He had to disable the android or whatever it was and get out, somehow. He grabbed the foil off the wall and swished the blade a few times to warm up his arm. Then fake-Maya picked up the chair he had been sitting in an threw it at him. He narrowly ducked underneath its arc and it crashed against the shelving unit behind him. Glass and porcelain tinkled.

He advanced looking for an opening in a vulnerable spot. What was a vulnerable spot on this thing? Bound to be in the skull. Scientists and engineers had a tendency to put the fake parts where their biological equivalents lay.

The eyes it was. If nothing else, he might be able to bring its vision down to 2D and use that as an an advantage. If he could bring himself to harm something so resembling the real thing.

He feinted and turned, attempting to stick the point in the thing’s right eye. The fake-Maya grabbed the end of the blade impossibly quick and with a hold impossibly strong took it from him like a toy away from a toddler.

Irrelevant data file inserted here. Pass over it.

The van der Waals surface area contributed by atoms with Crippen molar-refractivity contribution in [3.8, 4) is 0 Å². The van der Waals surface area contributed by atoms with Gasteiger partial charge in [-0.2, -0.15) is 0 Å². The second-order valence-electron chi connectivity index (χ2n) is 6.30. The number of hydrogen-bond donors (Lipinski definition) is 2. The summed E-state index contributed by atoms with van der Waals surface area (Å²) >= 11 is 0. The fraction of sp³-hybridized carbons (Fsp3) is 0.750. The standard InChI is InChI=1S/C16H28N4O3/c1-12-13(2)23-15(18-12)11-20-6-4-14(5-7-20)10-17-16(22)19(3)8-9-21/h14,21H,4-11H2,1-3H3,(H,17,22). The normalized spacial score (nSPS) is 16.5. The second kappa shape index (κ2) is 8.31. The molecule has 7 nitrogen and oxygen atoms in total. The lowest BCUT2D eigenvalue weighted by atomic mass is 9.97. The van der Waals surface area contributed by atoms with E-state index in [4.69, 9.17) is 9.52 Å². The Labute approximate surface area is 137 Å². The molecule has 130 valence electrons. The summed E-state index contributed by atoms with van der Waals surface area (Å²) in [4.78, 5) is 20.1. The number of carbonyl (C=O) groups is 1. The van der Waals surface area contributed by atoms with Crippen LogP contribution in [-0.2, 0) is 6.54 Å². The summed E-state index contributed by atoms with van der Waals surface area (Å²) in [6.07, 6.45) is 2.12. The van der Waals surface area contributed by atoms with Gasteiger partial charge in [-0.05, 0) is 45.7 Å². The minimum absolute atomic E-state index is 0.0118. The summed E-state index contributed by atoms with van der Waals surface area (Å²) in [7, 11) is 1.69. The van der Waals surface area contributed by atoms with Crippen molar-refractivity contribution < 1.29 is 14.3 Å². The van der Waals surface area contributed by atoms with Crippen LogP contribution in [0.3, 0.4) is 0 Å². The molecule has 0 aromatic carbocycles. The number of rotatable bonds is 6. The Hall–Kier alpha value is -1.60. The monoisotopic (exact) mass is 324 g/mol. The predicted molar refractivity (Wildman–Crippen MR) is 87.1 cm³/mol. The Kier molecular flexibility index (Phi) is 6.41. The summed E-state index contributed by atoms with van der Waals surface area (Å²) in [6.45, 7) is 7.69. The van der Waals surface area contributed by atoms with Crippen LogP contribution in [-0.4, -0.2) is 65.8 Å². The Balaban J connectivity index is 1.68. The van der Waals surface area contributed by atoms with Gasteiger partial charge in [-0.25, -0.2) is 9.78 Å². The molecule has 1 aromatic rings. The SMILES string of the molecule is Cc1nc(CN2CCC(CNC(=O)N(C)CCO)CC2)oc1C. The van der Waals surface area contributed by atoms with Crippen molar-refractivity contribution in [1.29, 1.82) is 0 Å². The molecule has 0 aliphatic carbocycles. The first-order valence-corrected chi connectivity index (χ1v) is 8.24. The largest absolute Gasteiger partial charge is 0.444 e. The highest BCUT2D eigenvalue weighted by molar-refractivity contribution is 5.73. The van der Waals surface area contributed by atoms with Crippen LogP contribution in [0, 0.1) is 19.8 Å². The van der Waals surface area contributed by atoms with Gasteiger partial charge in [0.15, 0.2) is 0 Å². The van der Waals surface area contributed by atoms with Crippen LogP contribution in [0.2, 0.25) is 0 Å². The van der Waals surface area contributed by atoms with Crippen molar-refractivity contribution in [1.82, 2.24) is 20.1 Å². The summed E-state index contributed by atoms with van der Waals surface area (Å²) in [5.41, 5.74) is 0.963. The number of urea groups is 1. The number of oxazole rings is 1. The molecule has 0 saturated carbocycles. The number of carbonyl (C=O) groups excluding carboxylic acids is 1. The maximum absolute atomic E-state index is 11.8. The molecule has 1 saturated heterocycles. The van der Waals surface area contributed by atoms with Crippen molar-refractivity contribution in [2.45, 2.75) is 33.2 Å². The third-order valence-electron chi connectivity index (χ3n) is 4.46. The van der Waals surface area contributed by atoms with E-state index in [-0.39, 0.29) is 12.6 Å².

It flipped the blade around and slashed him in the leg. He grunted at the pain and felt the blood coming down.

He tried a low kick to see if he could knock her—it!—off balance. The android grabbed the leg with the other hand and tossed him across the room with ease.

Schneider decided that his only choice was to flee. He got up and tried to run around the advancing machine. It grabbed him by the throat and picked him up bringing his face close to hers.

“Goodbye, Baby.”

*****